HK Savage Roast, Hi-Point

Well, that, as they say, escalated quickly. Social media exploded recently in the 2A community when Heckler & Koch, taking a page straight out of Wendy’s Twitter, delivered a savage roast aimed at Hi-Point. Not that common among gun companies, thousands of fans immediately weighed in to fan the flames.

It all started with what should have been a easy PR win for Hi-Point. While promoting a new 9mm pistol, Hi-Point launched a “Name the Nine” campaign, giving fans an opportunity to vote on the name of the company’s new pistol. However, it all went sideways when “Yeet Cannon” caught on as a popular choice.

At first, Hi-Point played along, at one point updating fans via Twitter that YC-9: Yeet Cannon lead all online voting at 556 submissions. At that time, it topped other would-be candidates such as “PS-9: Problem Solver” and “SOTG,” for Student of the Gun.

Hi-Point ‘Name the Nine’ Campaign

However, yesterday Hi-Point updated fans on its Facebook page that voting had entered Phase 2, with several alpha-numeric name choices as the only candidates. The Yeet Cannon, along with other unique names, was gone. Fans immediately took up pitchforks, slamming the company for removing Yeet, the most popular choice.

HK Delivers Savage Roast

And that’s where the story turns even more weird, as HK suddenly appeared out of the ether to pounce on the opportunity to poke fun. It posted the following:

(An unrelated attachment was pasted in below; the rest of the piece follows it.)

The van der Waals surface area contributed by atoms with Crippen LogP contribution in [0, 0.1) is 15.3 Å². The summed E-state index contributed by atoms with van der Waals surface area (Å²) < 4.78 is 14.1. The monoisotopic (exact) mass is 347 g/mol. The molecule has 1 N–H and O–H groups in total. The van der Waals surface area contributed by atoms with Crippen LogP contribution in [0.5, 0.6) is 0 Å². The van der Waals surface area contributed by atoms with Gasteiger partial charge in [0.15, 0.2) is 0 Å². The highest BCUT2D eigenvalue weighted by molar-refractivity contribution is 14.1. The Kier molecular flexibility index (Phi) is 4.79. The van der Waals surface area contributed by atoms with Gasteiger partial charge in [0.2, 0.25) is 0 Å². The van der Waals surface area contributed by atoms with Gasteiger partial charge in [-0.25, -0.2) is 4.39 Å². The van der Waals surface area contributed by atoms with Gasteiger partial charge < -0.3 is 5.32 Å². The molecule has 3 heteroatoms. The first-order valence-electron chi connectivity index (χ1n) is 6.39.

In the tradition of the immortal Wendy’s Twitter page, pure savagery. But HK didn’t stop there. It backed its play with a landing page,, which re-directs to a page for the Mark 23. The company’s Facebook page continued on with numerous Yeet references.

Hi-Point responded on Facebook with the following: “Wow.”

Hi-Point stated several times that it never intended to completely give over the naming convention to fans, that it would merely listen and enable them to engage.

As for the “Yeet,” we had to look it up ourselves. Guess we’re out of touch with pop culture. Urban Dictionary defines “Yeet” as “to discard an item at a high velocity.” Or, in another meaning, “a versatile word that can be used as an exclamation, a verb, or even a noun.” In those terms, it would be akin to naming a gun an “Ooh-Rah” or “Yut,” which we’re quite sure most folks would be onboard with. However, there are some other supposed profane uses of the word, so its not surprising Hi-Point wants no part of it.

Undeterred, Hi-Point fans, or possibly enemies, setup a page to petition the company to give them the Yeet Cannon. At press time, the petition boasted 1,087 signatures, well on it way to the stated goal of 1,500.

Meanwhile, the Hi-Point “Name the Nine” promotion continues, with online voting scheduled to wrap up June 24.

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